Currently, there are many anti-corruption agencies which deal with corruption cases but they are ineffective in their functioning due to many pending cases before them which are time consuming and it leads to other important cases being kept on hold. This problem can be solved if there happens to be a separate and independent agency that would deal specifically with corruption[4].

Current Status of Lokayukta Act in India

In most of the states of India Lokayukta Act has been successfully enacted and working, though there are many states in which the act has not been enacted. Those states have their own reason for the non-enactment of Lokayukta act. The name of states, that has enacted lokayukta act are as mentioned:

Lokayukta/lokpal/lokayog Acts in Indian States

  • Andhra Pradesh
  • Assam
  • Bihar
  • Chhattisgarh (ordinance)
  • Delhi
  • Goa
  • Gujarat
  • Haryana
  • Himachal Pradesh
  • Jharkhand
  • Karnataka
  • Kerala
  • Madhya Pradesh
  • Maharastra
  • Lokpal, Orissa
  • Lokpal Punjab
  • Lokpal, Rajasthan
  • Uttarakhand- adopted from Uttar Pradesh
  • Uttar Pradesh

And there are no Lokayukta in

  • Jammu and Kashmir
  • Manipur
  • Meghalaya
  • Mizoram
  • Nagaland
  • Sikkim
  • Tamil Nadu
  • West Bengal

In July 2016, the LokSabha approved an amendment to the Lokpal and Lokayukta Act, 2013. Some of the key provisions of the amendment are given below[5]:

  • Enable the leader of the single largest opposition party in the Lok Sabha in the absence of a recognised Leader of Opposition to be a member of the selection committee that would select the ombudsman.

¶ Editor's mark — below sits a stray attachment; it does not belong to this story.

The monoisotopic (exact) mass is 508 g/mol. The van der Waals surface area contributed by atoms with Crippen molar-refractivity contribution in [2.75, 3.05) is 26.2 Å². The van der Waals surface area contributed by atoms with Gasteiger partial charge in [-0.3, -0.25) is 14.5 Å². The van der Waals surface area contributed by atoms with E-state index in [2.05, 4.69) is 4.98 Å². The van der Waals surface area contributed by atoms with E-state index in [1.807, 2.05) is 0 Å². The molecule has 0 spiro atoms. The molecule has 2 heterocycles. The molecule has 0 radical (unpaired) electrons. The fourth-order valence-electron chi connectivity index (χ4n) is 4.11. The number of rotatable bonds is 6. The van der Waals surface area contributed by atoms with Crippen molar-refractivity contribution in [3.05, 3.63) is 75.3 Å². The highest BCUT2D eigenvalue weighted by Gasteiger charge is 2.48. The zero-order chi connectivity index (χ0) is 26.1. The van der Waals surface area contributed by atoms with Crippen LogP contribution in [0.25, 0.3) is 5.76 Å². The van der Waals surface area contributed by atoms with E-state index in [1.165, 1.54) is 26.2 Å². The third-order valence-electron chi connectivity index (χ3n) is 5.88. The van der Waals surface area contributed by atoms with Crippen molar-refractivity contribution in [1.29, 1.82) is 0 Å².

• Amends section 44 of parent Act that deals with provision of furnishing of details of assets and liabilities of public servants within 30 days of joining the government service.
  • The amendment has removed the period of 30 days. Now the public servants will make declaration of their assets and liabilities in the form and manner as prescribed by government.
  • Gives extension of the time given to public servants and trustees and board members of Non-Governmental Organisations (NGOs) to declare their assets and those of their spouses.
  • In this case public servants and trustees and board members of NGOs must be receiving government funds of more than Rs. 1 crore or foreign funding of more than Rs. 10 lakh.


The role of Lokayukta in combating corruption is a very important task. The Lokayukta should be made the nodal agency for receiving all the corruption complaints. The Lokayukta should be accorded jurisdiction over state-level probe agencies. Bureaucracy should be brought under the ambit of lokayuktas and should be accorded power of search and seizure and power to initiate contempt proceedings. The states should provide administrative and financial autonomy and should bring Non-Governmental Organisations funded by the government under Lokayukta’s jurisdiction

[1] Lokpal Bill tabled in Rajya Sabha, din blocks debate. Business Standard India. 13 December 2013.

[2]Prevention of Corruption Act, 1947 was amended and consolidated by the Prevention of Corruption Act, 1988.

[3] e.V., Transparency International. “How corrupt is your country?”.

[4] Jan Lokpal Bill version 1.8, available on http://www.annahazare.org/

[5] Source: http://currentaffairs.gktoday.in/lok-sabha-passes-lokpal-lokayukta-amendment-bill-2016-07201634730.html

The December book bucket